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The Science of Fear: Why We Fear the Things…
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The Science of Fear: Why We Fear the Things We Shouldn't--and Put…

by Daniel Gardner

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Showing 1-5 of 6 (next | show all)
An interesting conversation that was well researched, but it was not as readable as Freakonomics (a little heavy on the statistics, perhaps?); therefore, it took me a while to move through it. ( )
  SandSing7 | Aug 21, 2010 |
This is a good book, but needed tighter editing. Well written in general, but chapters were long and after a while tended to be repetitive and drag a bit. Good ideas though, and I'm glad I read it. ( )
  MarthaHuntley | Feb 7, 2010 |
Fresh description of how our unconscious rates fear and worry, and how little control our conscious and rational mind has over this. The first chapters describe how this fear setting is reached, and the later chapters cover how this results in a bad estimate of danger from various modern problems (cancer, terrorism, pornography, etc.). ( )
  ejmam | Oct 11, 2009 |
You MUST get this book! Get several copies and give them to family and friends! It will help you and them be less fearful and gain perspective as to what is truly risky and what is not, and why we humans usually make mistakes in judging risk.

As the internet and media increases information overload, it is increasingly apparent that what gets attention is fear - fear "sells". We are hardwired by evolution to pay attention to certain things and make unconscious decisions often mostly on the basis of fear; our brains use the faster "limbic processing" to help us quickly avoid dangers. Except that today's dangers are mostly not of the "lion-in-the-bushes" will eat me variety.

We usually have more time to let our cognitive skills override our unconscious decisions, but our cognitive processing is "lazy" so we don't. Furthermore, almost everyone trying to get our attention is using fear to capture it, because fear works.

What results is that we make all kinds of decisions on an exaggerated bias of fear that do NOT make logical sense, often at the literal life-and-dollar-saving expense of other truly more important things.
If we can practice making cost-benefit analysis more often we can come closer to overriding our biases, but even then we usually get tripped-up, again, simply because our brains our wired differently.

Those biases come in the following forms (credit to Bruce Schneier for the technical translations - Gardner uses the simpler phrases, and writes with an enjoyable style):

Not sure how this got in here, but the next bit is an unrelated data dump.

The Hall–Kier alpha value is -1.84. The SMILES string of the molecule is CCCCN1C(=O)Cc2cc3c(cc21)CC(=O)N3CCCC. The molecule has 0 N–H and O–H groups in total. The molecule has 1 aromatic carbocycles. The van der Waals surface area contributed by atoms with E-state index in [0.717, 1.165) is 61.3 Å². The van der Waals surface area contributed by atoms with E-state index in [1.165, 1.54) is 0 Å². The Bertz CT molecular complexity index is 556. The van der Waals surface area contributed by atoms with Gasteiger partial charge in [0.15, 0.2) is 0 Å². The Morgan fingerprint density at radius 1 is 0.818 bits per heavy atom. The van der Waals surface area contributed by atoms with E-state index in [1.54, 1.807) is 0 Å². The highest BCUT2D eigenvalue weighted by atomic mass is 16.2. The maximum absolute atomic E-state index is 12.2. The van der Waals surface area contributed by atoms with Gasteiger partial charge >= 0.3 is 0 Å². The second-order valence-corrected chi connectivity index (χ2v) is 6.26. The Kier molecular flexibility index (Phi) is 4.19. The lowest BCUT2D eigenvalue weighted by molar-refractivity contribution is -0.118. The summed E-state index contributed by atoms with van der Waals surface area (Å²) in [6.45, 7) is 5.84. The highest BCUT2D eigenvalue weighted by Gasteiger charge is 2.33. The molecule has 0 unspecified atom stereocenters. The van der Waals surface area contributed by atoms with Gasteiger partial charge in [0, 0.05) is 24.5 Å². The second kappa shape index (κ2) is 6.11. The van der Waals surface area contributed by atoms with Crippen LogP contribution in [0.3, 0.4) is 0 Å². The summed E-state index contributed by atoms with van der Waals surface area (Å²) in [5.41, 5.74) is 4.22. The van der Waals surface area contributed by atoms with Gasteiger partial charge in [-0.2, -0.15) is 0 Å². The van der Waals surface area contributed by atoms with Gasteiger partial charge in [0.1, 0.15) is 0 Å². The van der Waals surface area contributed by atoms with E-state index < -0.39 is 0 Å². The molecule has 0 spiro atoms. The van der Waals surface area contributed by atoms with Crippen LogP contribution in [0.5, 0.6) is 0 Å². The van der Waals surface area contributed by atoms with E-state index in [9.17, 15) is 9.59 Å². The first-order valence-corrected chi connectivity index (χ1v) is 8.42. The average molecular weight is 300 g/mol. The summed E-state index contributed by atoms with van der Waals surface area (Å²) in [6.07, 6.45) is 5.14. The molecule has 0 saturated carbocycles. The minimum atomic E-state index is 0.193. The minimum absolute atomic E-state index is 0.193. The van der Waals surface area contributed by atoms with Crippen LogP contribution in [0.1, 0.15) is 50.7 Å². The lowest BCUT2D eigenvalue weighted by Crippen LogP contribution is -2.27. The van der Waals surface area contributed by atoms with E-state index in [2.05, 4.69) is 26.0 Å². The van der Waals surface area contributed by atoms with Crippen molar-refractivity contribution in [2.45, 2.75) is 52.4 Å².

* Rule of Typical Things = representativeness heuristic
* Example Rule = availability heuristic
* Good-Bad Rule = affect heuristic
* confirmation bias = confirmation bias

By the way, Bruce Shneier provides a great review of this book, see:
http://www.schneier.com/blog/archives/2009/04/book_review_the.html

The wonderful examples given in "The Science of Fear" will keep you entertained and you WILL learn something! ( )
  motjebben | Sep 13, 2009 |
Good companion to The Drunkard's Walk. They both reference Nobel Prize winning reference research on economics by psychologist Daniel Kahneman. ( )
  Jaylia3 | Aug 19, 2009 |
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“Fear is implanted in us as a preservative from evil; but its duty, like that of the other passions, is not to overbear reason, but to assist it.”
—Samuel Johnson
Dedication
For Sandra
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Anyone who saw it will never forget it.
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Amazon.com Product Description (ISBN 0525950621, Hardcover)

A timely and entertaining psychological look at why we're afraid and what to do about it

From terror attacks to bursting real estate bubbles, from crystal meth epidemics to online sexual predators and poisonous toys from China, our list of fears seems to be exploding. Yet we are the safest and healthiest humans in history. Why are we so worried?

The Science of Fear is an introduction to the new brain science of risk, dissecting the fears that misguide and manipulate us every day. Award-winning journalist Daniel Gardner demonstrates how irrational fear springs from the ways humans miscalculate risks based on our hunter-gatherer brains. With the exclusive cooperation of risk-science pioneer Paul Slovic and other leading experts, Gardner reveals how our "gut" reactions lead us astray. Understanding our irrational fears frees us from political and corporate manipulation, and makes our choices better, and our lives braver.

(retrieved from Amazon Mon, 30 Sep 2013 13:45:37 -0400)

A fascinating insight into the peculiar and devastating nature of human fear, while training the reader to be ever wary of misleading media announcements.

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